The other solution to congestion overload came out in the late 1990s and early 2000s, when videos began to be sent online more frequently. Video traffic accounts for a huge amount of internet traffic — about 60 percent — so Sherry says they introduced “adaptive bitrate algorithms,” which degrade the quality of video being sent online, depending upon how much traffic there is. Sherry explains, “If I’m watching Netflix at 3 a.m., I’m almost definitely going to get 4K video, but if I’m watching it during a high traffic time after everyone just got home from work, I’m going to be getting standard definition instead. Using Netflix’s numbers, they can support about 50 users at standard definition using the same bandwidth as one user using 4K.”
Every major video service does this, including YouTube, Hulu and anyone else you can think of. Sherry adds that this also happens automatically, which is why she says it was “funny” when these big streaming companies promised to lower their bitrate recently, as people are using more internet under quarantine. “These algorithms already do this automatically, so it was all a bit silly,” Sherry tells me.
nudes, Post, sexting
**This article is discussing the exchange of
explicit photos ONLY in circumstances between consenting adults**
The nude has been a ubiquitous part of human existence for *literally millenia* but in the 21st century, bae is unlikely to send you a sculpted marble likeness of their junk to get you in the mood. For the modern adult armed with a smartphone and a front-facing camera, encountering a nude selfie or two (hundred) is far more likely, so here are eight varieties of nude that you’ll probably take, send or receive in your lifetime.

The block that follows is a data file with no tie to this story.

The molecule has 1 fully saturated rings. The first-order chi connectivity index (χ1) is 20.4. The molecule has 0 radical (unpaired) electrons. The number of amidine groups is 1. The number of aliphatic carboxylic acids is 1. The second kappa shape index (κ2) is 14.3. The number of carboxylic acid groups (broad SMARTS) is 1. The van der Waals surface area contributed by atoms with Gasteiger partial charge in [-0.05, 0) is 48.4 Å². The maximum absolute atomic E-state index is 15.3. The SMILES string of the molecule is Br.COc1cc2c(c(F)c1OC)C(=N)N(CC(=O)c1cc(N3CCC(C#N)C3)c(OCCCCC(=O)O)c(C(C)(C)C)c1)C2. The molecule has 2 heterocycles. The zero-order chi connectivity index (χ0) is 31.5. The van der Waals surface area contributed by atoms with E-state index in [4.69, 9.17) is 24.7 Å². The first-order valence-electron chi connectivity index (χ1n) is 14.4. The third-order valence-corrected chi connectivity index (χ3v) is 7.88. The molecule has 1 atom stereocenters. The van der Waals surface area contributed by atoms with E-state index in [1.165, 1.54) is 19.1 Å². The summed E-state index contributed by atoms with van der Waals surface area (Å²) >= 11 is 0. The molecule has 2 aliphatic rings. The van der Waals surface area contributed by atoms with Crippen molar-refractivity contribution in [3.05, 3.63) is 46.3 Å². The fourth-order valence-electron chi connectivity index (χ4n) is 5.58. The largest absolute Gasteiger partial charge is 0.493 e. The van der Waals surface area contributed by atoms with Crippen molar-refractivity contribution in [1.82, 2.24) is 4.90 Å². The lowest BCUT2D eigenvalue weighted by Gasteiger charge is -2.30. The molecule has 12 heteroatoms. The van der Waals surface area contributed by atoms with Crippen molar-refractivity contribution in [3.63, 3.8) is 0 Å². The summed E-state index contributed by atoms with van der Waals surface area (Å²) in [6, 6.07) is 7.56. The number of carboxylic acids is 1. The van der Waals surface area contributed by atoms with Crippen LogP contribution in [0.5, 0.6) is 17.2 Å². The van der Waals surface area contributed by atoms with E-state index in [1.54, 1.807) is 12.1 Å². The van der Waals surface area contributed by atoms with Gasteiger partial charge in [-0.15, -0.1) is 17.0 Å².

1. The Feelin’ Yoself
You don’t know what it is, but damn you’re lookin good today. Is it the fresh lingerie you just bought yourself? The morning sun hitting your skin juuuust right? Maybe you just look this fine every. Single. Day. Who cares, you’ve gotta capture that feeling: you take numerous mirror shots of…
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science, science communication, scientific method, scientific communication,
by Abi Sofyan Ghifari
Science communication is increasingly needed these days. It is a wonderful tool to showcase what scientists do, translate knowledge from the laboratory bench to real-life applications, and narrow down distance between academia and society. Moreover, by communicating a scientific study and the research that supports it to the lay audience, we may reduce misunderstandings and pseudo-scientific rumours.
Earlier this year, I had a chance to showcase my skills in doing some science communication using photographs as media. The annual photography competition was held by the ARC Centre of Excellence in Plant Energy Biology, a research centre in The University of Western Australia, Perth Australia, where I do my research on plant mitochondrial biochemistry and plant biology. The competition was simple. All we need to do is to upload images showcasing related scientific activities, objects, or persons with a caption intended for avid readers. The idea is…
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